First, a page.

A public meeting attended by over 70 people, hosted by TASC on Tuesday evening at Leiston Community Centre, saw Japanese anti-nuclear activist Kazuhiko Kobayashi explain how the Fukushima disaster of 2011 remains a real threat to local Japanese citizens as well as to the global community.

Kazuhiko has travelled throughout Europe over the last few years to warn people about the dangers of nuclear power but, more specifically, about the impact the disaster nine years ago had and continues to have on the young. Japanese children from the contaminated area are showing a greater incidence of thyroid cancer today than before the accident, he said; before the earthquake and tsunami devastated the Fukushima nuclear complex, causing loss-of-coolant melt downs in three of the four reactors, thyroid cancer was unknown in children.

Kazuhiko shocked his audience with dramatic pictures of thousands of blue, plastic containers lying on the beach in front of the crippled plant and some casually stacked in gardens in residential areas. Huge tanks filled with radioactive waste water are likewise stored on the site. They are guaranteed for just five years before they are prone to failure.

Kazuhiko works with charities throughout Japan, and worldwide, raising money for the children of Fukushima, offering them holidays in uncontaminated parts of the country where they can enjoy the freedom to play outside and breathe fresh air, things they are unable to do in Fukushima.

A TASC spokesperson said after the meeting, ‘We are indebted to Kazuhiko for travelling at his own expense to talk to us and warn us about the consequences of unforeseen nuclear accidents. We must remember that in addition to the local dangers to life from the on-going radiation hazard, radioactive waste is being continually discharged to the Pacific and alpha-emitting particulates from the accident continue to circulate the planet in the jet-stream, gradually settling out to contaminate the soil, land, water and homes causing long-term but incalculable health consequences over generations.’

Thanks are due to the attendees for their generosity as £450 was raised at the meeting for the relief programmes for the children of Fukushima.

You are warmly invited to a free talk and debate with MARK COCKER, acclaimed naturalist, prize-winning author and Guardian columnist:

'FOR LOVE OF NATURE’ Thursday 28 February at 7 for 7.30pm, Community Hall, Station Road, Woodbridge IP12 4AU.

Hosted by Suffolk Coastal Friends of the Earth

Here in East Suffolk we are faced with a serious dilemma. Our treasured wildlife sites are threatened with proposals for major infrastructure projects, notably Sizewell C nuclear power station.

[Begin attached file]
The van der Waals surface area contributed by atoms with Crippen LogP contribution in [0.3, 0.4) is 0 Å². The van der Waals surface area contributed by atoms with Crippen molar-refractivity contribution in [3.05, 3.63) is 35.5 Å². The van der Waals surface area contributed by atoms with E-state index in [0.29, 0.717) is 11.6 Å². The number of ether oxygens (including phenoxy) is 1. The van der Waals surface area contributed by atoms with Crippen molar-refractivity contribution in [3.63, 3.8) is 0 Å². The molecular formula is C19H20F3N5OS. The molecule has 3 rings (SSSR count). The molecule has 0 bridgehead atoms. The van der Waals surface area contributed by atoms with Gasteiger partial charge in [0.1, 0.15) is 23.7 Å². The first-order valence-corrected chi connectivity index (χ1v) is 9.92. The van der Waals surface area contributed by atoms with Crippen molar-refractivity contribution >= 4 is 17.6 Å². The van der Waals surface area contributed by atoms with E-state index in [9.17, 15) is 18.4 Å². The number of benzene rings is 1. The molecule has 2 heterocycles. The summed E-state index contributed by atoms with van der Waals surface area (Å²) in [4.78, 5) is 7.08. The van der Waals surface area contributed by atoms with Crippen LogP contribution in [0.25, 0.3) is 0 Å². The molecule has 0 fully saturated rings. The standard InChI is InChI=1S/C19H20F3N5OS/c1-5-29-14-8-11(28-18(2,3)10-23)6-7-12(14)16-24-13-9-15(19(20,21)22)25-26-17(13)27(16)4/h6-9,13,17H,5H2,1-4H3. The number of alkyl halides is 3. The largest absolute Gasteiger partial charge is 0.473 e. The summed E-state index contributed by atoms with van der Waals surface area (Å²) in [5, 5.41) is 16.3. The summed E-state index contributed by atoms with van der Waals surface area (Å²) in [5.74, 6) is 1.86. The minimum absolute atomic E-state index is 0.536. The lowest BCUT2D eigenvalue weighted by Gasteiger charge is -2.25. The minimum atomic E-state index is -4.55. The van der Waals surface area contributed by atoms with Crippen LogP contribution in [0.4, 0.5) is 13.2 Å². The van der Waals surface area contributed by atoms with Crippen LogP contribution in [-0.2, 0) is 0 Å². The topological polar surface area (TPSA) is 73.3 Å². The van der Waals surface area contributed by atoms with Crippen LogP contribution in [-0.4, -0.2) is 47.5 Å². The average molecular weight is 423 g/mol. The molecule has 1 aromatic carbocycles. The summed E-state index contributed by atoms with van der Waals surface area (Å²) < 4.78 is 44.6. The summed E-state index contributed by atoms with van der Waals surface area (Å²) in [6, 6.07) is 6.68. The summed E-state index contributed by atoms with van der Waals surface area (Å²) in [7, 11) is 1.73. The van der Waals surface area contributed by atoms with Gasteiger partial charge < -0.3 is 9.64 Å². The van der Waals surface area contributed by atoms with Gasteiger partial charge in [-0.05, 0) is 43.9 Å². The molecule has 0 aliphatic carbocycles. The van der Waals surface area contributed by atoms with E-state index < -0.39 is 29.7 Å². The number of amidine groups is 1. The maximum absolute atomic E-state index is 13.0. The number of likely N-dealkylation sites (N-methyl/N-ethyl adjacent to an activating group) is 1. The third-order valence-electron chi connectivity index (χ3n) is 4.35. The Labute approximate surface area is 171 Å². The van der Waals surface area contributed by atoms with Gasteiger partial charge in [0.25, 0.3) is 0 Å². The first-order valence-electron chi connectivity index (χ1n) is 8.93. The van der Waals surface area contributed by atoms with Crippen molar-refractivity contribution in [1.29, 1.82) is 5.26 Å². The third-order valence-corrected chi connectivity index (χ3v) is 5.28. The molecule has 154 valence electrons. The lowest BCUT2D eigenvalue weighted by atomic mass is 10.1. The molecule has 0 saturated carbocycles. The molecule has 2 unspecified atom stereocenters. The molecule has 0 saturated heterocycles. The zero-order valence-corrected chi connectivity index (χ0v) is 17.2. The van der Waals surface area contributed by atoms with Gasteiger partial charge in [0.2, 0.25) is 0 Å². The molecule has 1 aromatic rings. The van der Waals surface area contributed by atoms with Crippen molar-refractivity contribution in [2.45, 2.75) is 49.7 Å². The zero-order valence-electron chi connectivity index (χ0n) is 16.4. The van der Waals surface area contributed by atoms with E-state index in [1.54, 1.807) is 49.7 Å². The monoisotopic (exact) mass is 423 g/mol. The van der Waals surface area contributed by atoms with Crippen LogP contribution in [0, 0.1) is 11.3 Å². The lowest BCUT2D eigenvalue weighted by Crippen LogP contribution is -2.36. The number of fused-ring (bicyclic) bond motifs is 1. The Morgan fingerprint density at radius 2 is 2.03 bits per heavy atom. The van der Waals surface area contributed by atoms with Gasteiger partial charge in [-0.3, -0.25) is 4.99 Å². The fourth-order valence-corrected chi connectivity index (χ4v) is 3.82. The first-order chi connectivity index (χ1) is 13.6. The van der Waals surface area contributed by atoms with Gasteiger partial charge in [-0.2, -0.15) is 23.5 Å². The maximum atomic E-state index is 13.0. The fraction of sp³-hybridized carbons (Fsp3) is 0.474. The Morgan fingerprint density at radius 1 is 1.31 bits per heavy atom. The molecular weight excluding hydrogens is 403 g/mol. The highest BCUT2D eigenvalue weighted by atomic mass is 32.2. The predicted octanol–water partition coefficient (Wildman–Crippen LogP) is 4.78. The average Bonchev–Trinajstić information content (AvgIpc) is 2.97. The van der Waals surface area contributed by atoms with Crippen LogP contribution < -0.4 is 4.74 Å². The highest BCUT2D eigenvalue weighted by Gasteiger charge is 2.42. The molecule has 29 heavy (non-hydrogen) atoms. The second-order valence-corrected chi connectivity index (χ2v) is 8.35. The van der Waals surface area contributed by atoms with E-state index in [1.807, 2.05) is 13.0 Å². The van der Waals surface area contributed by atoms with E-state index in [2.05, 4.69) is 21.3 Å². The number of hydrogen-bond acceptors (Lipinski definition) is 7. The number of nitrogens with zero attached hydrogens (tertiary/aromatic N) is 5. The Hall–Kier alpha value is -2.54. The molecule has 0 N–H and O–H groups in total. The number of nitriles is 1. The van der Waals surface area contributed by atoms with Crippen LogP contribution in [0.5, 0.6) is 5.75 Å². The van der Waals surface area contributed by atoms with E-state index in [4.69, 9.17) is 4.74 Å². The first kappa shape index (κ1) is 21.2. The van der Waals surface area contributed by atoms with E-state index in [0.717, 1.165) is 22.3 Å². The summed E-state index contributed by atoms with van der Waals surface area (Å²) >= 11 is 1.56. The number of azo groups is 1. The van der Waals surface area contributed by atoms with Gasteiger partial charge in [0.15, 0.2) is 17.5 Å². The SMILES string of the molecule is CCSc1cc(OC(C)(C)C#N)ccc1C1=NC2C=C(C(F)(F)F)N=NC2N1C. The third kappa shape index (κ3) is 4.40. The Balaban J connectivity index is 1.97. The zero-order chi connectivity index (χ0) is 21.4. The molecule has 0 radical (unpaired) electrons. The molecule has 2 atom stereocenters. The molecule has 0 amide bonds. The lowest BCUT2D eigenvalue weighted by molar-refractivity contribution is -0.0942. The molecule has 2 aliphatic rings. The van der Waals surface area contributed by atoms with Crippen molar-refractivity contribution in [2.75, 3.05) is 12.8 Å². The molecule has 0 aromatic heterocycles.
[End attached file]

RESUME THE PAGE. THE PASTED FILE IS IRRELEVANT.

Come and find out how you can help to save Britain’s ever-dwindling wildlife before it’s too late.


TASC News Article for EADT 20-05-2016

Mark Whitby FReng presented an in depth account and analysis of the 2011 Fukushima nuclear disaster at a very well attended meeting at Yoxford Village Hall on Friday 20th May.

The subject matter was chilling: by giving the audience an hour-by-hour, day-by-day account, from the moment the tsunami struck in the Pacific Ocean to the present day, Mark captured the cliff hanger that was the management of the dangerous and destructive forces that were at work. He then emphasised the ongoing magnitude of managing the ensuing situation which still exists up to the present day.

It was clearly illustrated that we owe a debt of gratitude to the Tepco employees who put their own lives in severe danger whilst trying to control the three disabled reactors. The fourth reactor was not working at the time. However, the spent fuel pond became dangerously close to losing the cooling water which kept the spent fuel from overheating. The loss of all cooling water could have caused the fuel to catch fire, resulting in an even more disastrous situation to arise .

 Mark Whitby is a past president of the Institute of Mechanical Engineers and is also a member of Sizewell Stakeholder Group. All welcome.


FUKUSHIMA: The Story of a Nuclear Disaster

An Illustrated Talk by


Friday 20th May 6-30pm for 7-00pm

Yoxford Village Hall

Old High Rd, Yoxford, IP17 3EN

Just off the A 12

All Welcome

Admission £2-50 to include refreshments

Contact 01728 830965 for more details

On Wednesday 7th May 2014 Suffolk Coastal Friends of the Earth and TASC (Together Against Sizewell C) held a public meeting to which Tim Deere-Jones was invited as a guest speaker. Tim is an Independent marine pollution consultant with 30 years experience of innovative desk and field research into aspects of the behaviour and fate of marine radioactivity. He is an Honours graduate of Cardiff University’s Dept of Maritime Studies where his core studies covered Marine Pollution, Marine Environmental Sciences, Ocean/Atmosphere Systems and Marine Anthropology.

The meeting was extremely interesting and informative, and Tim has kindly sent us a copy of the slides he used. The presentation was recorded, however due to technical difficulties we were only able to transcribe part of Tims talk. The portion that we have together with the accompanying slides are set out in the pdf here